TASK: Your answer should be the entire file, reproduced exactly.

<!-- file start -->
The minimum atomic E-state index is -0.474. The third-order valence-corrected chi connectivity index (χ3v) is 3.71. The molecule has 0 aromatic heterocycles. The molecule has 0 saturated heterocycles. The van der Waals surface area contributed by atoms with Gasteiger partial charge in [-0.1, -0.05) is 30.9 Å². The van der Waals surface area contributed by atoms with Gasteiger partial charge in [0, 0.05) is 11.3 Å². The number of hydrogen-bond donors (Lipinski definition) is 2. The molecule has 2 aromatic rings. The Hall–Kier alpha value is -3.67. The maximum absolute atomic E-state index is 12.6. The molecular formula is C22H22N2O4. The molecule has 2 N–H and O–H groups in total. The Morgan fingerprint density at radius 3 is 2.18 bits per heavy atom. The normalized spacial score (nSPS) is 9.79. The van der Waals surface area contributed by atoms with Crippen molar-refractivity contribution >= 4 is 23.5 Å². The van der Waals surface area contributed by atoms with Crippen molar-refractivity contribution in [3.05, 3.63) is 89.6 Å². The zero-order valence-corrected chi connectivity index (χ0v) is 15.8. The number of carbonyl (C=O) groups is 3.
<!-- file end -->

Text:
The minimum atomic E-state index is -0.474. The third-order valence-corrected chi connectivity index (χ3v) is 3.71. The molecule has 0 aromatic heterocycles. The molecule has 0 saturated heterocycles. The van der Waals surface area contributed by atoms with Gasteiger partial charge in [-0.1, -0.05) is 30.9 Å². The van der Waals surface area contributed by atoms with Gasteiger partial charge in [0, 0.05) is 11.3 Å². The number of hydrogen-bond donors (Lipinski definition) is 2. The molecule has 2 aromatic rings. The Hall–Kier alpha value is -3.67. The maximum absolute atomic E-state index is 12.6. The molecular formula is C22H22N2O4. The molecule has 2 N–H and O–H groups in total. The Morgan fingerprint density at radius 3 is 2.18 bits per heavy atom. The normalized spacial score (nSPS) is 9.79. The van der Waals surface area contributed by atoms with Crippen molar-refractivity contribution >= 4 is 23.5 Å². The van der Waals surface area contributed by atoms with Crippen molar-refractivity contribution in [3.05, 3.63) is 89.6 Å². The zero-order valence-corrected chi connectivity index (χ0v) is 15.8. The number of carbonyl (C=O) groups is 3.